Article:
Is enasidenib plus azacitidine better than with azacitidine alone for AML patients?
Dr Courtney DiNardo - MD Anderson Cancer Center, Houston, USA
Standard of care for older patients with AML is often Vidaza and Vidaza alone has a complete remission rate of about 20%, overall response rate of about 30%, survival under a year. So that’s the expectations. So what we did is we took Vidaza as a backbone and we added the IDH2 inhibitor enasidenib which is approved as a single agent in the relapsed population. So we added enasidenib up front with Vidaza to see if we could improve upon outcomes in our newly diagnosed AML patients.
This was a phase II study which was randomised, not blinded, in a two to one fashion. So about two-thirds of patients, which was a total of 101 patients, received the combination of Vidaza with enasidenib and then a third of patients, or 33 patients, received Vidaza alone. Again, it was not blinded and patients were enrolled from October 2016 through the data cut being in earlier 2019.
The remission rate in patients receiving the combination was really quite compelling and statistically significantly better – from about 12% up to 53% complete remission rate, so that’s pretty impressive, as well as an overall response rate including other non-CR responses went from 40% up to 70%, so really quite remarkable. The event free survival in newly diagnosed patients was about 11 months with Vidaza alone, 17 months with the combination. Then the one thing that was kind of interesting and initially was hard for us to figure out is that the median overall survival was 22 months and it really wasn’t different between both arms. Again, remember that the average overall survival in this population is under a year and so both arms did really well. So we did a bit of digging and what it turns out is likely at least part of the issue is that over 20%, maybe even more, of the patients that were on the Vidaza alone arm actually went on to receive enasidenib once they came off study as a commercial supply since it was FDA approved. That was likely confounding the results given that we now have more effective salvage therapies.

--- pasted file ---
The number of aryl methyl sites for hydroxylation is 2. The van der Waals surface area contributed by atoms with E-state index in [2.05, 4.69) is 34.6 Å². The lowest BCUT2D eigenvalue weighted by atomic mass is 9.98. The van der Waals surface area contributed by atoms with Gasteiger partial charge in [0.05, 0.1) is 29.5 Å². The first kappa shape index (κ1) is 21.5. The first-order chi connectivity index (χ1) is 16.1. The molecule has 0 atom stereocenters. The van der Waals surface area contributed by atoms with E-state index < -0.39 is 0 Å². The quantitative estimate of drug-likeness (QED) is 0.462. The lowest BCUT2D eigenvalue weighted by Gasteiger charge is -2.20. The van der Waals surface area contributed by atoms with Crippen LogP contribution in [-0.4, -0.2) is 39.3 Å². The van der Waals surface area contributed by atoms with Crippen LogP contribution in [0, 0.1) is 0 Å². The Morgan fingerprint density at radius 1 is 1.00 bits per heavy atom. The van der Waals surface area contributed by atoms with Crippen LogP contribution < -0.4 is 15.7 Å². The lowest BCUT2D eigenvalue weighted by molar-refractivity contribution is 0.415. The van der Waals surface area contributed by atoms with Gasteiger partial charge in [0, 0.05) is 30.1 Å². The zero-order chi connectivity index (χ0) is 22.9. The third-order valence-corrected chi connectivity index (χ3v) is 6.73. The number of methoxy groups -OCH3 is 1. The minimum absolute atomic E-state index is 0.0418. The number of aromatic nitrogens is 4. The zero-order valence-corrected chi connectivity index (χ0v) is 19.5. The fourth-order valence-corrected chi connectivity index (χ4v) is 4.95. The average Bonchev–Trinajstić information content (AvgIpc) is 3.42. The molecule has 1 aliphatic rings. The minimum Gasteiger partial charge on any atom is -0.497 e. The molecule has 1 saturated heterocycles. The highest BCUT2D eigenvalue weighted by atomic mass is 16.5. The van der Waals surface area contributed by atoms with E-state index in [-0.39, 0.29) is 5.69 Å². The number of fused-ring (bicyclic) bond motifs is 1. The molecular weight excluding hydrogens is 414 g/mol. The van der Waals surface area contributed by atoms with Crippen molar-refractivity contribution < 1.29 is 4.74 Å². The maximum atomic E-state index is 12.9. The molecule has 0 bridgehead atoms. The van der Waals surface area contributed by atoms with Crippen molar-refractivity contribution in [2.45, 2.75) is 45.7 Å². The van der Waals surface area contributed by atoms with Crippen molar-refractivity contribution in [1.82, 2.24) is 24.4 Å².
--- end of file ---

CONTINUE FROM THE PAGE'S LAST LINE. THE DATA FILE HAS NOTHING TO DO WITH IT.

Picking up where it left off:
This study really clearly, since it was a randomised study, showed that that that combination improves response rates as well as no concerning increase in safety signals were identified by putting the two compounds together. So that was encouraging and leads to potentially the incorporation of these agents together as a standard of care for newly diagnosed AML. One of the next steps would be figuring out whether there is a role to actually add a third agent into this combination because right now azacitidine and venetoclax, which is a BCL2 inhibitor, is an FDA approved standard for newly diagnosed and we now know azacitidine with enasidenib is also effective in that newly diagnosed population. So whether or not it’s safe and effective and even more… patients do even better by putting all three together, Vidaza as the backbone and then adding the IDH2 inhibitor enasidenib and figuring out whether we can add venetoclax to that as well. So that is going to be the next question.